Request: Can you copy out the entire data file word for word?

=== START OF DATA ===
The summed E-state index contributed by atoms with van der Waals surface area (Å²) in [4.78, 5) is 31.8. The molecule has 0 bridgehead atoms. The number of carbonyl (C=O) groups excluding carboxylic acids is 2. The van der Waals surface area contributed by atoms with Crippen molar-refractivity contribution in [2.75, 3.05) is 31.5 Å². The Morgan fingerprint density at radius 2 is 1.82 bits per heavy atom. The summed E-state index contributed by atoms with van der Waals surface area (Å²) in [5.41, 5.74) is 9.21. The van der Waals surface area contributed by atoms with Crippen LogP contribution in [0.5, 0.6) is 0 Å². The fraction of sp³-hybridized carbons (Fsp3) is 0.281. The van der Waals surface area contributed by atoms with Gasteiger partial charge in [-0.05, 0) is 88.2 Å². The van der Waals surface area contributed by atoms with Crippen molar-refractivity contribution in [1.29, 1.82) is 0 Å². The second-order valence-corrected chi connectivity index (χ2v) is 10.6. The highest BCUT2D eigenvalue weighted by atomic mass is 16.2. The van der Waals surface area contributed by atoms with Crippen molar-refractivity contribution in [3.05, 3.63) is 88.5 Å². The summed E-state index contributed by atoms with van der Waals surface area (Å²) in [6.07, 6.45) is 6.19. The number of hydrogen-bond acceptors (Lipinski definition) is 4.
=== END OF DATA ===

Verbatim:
The summed E-state index contributed by atoms with van der Waals surface area (Å²) in [4.78, 5) is 31.8. The molecule has 0 bridgehead atoms. The number of carbonyl (C=O) groups excluding carboxylic acids is 2. The van der Waals surface area contributed by atoms with Crippen molar-refractivity contribution in [2.75, 3.05) is 31.5 Å². The Morgan fingerprint density at radius 2 is 1.82 bits per heavy atom. The summed E-state index contributed by atoms with van der Waals surface area (Å²) in [5.41, 5.74) is 9.21. The van der Waals surface area contributed by atoms with Crippen LogP contribution in [0.5, 0.6) is 0 Å². The fraction of sp³-hybridized carbons (Fsp3) is 0.281. The van der Waals surface area contributed by atoms with Gasteiger partial charge in [-0.05, 0) is 88.2 Å². The van der Waals surface area contributed by atoms with Crippen molar-refractivity contribution in [1.29, 1.82) is 0 Å². The second-order valence-corrected chi connectivity index (χ2v) is 10.6. The highest BCUT2D eigenvalue weighted by atomic mass is 16.2. The van der Waals surface area contributed by atoms with Crippen molar-refractivity contribution in [3.05, 3.63) is 88.5 Å². The summed E-state index contributed by atoms with van der Waals surface area (Å²) in [6.07, 6.45) is 6.19. The number of hydrogen-bond acceptors (Lipinski definition) is 4.